REMEMBERANCE: Toogoolawah service attracts a crowd, four years after the anniversary.
REMEMBERANCE: Toogoolawah service attracts a crowd, four years after the anniversary. Michael Doyle

Crowd continues to swell following 100th anniversary

IT WAS only when a child asked him the question that he really thought about it for the first time.

Toogoolawah RSL Sub Branch president Doug Cook had been talking to a class of students about the history of Anzac Day, when a student raised his hand to ask a question.

"He asked what Anzac Day meant to me,” Mr Cook said.

"And I realised I'd never thought about it.

"I used to watch it on TV because I loved brass band music and one day I watched it in Caboolture because it was on.” It was when he became involved - by chance - with the local RSL, after moving to Toogoolawah, that Anzac Day really appeared on Mr Cook's radar.

To Mr Cook, the day was significant, not only because of his past as a serviceman.

He said he noticed the names on the graves.

"You go down to the memorial and you see all the names of the people who have died in the various wars,” he said.

"Even though I don't know them individually, you see family names and all that and it brings it all a bit closer to home.”

Mr Cook said that, out of the 15 years he'd been involved with the RSL, he noticed one major change in 2015.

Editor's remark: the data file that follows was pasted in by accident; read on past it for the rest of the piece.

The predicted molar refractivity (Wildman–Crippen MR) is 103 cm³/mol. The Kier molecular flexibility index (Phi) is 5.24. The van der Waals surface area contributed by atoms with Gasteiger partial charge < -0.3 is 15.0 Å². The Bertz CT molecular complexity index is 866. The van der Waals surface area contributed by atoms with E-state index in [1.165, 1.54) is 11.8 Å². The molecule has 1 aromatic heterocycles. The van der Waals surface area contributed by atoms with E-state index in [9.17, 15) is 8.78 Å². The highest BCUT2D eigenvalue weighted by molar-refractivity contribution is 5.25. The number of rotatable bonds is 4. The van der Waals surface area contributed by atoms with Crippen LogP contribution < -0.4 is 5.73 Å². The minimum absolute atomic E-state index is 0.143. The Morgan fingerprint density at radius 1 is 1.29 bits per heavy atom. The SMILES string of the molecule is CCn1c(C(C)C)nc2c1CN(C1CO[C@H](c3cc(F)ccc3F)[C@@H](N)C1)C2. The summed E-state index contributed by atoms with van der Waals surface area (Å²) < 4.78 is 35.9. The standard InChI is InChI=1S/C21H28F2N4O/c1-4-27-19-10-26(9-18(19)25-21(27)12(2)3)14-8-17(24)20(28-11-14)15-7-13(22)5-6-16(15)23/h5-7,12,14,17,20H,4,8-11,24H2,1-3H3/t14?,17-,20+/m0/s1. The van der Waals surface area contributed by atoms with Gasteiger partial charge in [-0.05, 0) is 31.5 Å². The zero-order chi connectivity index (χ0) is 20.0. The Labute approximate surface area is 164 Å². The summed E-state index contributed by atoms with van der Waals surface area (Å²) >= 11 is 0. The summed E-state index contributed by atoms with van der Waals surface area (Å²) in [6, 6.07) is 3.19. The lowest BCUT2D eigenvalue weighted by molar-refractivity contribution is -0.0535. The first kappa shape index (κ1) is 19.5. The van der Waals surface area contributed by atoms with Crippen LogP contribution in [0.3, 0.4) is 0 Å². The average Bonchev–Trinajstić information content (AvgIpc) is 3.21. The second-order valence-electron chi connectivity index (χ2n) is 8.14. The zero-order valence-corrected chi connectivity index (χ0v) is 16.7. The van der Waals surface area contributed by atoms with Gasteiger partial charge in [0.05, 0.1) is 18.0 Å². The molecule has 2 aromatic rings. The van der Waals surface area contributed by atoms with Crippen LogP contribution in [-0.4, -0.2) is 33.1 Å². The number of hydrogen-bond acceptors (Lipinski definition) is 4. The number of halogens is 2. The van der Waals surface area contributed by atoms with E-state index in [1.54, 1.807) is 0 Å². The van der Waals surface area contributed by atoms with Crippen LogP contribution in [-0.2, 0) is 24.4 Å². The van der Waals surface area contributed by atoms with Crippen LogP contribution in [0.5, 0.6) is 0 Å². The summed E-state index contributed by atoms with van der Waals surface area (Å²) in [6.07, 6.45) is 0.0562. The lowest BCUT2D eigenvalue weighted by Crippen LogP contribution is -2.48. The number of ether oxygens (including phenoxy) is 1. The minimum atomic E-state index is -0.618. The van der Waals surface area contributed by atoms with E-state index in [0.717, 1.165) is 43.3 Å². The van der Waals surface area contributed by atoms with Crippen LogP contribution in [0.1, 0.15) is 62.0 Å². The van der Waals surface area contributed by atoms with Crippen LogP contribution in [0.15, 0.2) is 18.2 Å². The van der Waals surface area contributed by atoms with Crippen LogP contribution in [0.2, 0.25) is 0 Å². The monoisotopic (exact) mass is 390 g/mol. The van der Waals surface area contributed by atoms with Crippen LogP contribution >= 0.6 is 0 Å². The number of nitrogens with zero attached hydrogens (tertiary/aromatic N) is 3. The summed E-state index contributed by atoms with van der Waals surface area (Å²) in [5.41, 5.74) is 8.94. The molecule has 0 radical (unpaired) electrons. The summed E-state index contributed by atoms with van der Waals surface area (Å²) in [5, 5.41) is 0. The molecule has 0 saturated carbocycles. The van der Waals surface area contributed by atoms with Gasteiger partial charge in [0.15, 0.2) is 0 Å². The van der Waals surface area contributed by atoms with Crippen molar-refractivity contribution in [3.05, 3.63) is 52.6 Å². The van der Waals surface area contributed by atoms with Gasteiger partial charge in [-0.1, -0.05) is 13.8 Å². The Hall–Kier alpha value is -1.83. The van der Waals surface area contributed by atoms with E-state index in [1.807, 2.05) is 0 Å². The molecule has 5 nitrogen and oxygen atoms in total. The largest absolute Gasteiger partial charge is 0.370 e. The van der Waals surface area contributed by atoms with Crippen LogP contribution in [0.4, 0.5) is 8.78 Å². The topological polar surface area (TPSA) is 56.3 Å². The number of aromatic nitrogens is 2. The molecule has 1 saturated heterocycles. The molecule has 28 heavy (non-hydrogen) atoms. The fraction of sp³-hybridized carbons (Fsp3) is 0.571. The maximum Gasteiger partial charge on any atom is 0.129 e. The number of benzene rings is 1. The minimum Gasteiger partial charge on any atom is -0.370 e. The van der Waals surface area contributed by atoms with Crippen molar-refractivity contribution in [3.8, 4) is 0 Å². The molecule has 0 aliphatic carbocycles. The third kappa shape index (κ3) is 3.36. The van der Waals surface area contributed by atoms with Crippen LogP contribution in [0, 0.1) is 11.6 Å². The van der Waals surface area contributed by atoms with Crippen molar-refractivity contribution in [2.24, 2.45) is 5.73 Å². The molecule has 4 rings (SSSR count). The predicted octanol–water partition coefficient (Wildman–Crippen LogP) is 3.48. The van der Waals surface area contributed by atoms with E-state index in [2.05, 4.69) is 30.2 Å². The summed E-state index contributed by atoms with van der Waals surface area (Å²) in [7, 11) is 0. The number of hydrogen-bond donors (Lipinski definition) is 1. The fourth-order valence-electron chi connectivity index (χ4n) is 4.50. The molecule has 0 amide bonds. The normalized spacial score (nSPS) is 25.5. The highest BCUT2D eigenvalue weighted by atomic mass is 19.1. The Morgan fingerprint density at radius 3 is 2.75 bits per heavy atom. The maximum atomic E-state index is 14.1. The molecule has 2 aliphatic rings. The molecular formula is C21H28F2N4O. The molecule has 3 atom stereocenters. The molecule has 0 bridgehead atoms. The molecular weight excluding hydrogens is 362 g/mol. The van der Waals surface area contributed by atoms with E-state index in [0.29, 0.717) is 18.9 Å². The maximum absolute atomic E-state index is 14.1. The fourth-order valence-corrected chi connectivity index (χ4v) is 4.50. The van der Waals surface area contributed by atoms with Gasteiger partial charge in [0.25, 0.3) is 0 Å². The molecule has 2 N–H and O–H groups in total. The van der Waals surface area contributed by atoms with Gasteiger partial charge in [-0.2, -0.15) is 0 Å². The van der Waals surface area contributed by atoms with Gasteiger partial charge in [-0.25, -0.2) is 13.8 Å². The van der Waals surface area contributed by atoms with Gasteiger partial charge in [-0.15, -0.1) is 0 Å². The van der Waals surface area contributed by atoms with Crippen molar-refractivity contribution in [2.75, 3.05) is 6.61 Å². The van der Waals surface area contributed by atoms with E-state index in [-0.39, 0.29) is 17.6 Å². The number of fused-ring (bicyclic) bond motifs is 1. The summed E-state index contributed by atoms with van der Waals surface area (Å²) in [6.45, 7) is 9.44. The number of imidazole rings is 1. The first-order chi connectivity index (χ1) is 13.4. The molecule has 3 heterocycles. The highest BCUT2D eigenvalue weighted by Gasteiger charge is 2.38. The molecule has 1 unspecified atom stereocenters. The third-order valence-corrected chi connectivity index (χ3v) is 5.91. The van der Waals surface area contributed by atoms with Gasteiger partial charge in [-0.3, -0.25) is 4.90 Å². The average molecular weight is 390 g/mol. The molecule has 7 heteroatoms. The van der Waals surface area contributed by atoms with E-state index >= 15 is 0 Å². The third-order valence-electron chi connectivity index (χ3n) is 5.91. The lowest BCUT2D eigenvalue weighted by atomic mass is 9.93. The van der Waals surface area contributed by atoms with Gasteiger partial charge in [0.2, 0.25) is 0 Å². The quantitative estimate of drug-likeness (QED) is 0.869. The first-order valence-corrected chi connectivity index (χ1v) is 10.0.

"When we had the 100th anniversary of the landing in Gallipoli, there was a lot of interest right through Australia,” he said.

"But since that anniversary in 2015, the interest level has maintained a very high level.”

The Toogoolawah Dawn Service would normally attract between 20 and 30 people but currently averages 150.

"And for the main service, which used to get maybe 100, we're now averaging over 250.

"That's for a little town of 1200 people,” he said.

"And this has maintained for the last four years.”

Mr Cook said the centenary brought Anzac Day to the attention of people who normally wouldn't think about it.

"People who maybe sat at home and watched it on TV were prepared to come out in the dark for the dawn service,” he said.

Services around Somerset:

APRIL 25 marks Anzac Day, with Somerset communities pausing to reflect on its history.

There are plenty of Services you can attend around the Somerset area, for you to mark the occasion.

Lowood:

A Lowood service is scheduled to take place before dawn with attendees asked to assemble at Clock Park on Pearce Street for a 4.25am start.

At Lowood State School another service will be held from 11am.

Toogoolawah and Esk:

Toogoolawah and Esk are both hosting 5am Dawn Services in addition to services to take place in the late morning.

In Esk a 5am and 11am services will take place at the Esk Memorial Park, with a 10.40 march from the RSL to Esk Memorial Park.

In Toogoolawah, 5am Dan Service is followed by a 10am march starting from McConnel Park.

Kilcoy:

At 5.15am, Kilcoy's service will commence, with the main parade to take place from 10.30am from the Kilcoy RSL.

Fernvale:

In Fernvale, a march will take place from the Fernvale Uniting Church on the corner of Clive Street.

Getting started at 8.15, the march will end with a 8.30am service at the Fernvale Memorial Park.

Coominya:

A service in Coominya will take place, beginning at the corner of Cornhill and Main Street and ending at Railway St.

Attendees are asked to assemble by 9am for a 9.15am start. For more information, contact Lloyd Hill 0488169162.

Cressbrook:

A ceremony will be held at Watts Bridge at 10am, at the Watt Bridge Memorial Airfield in Cressbrook.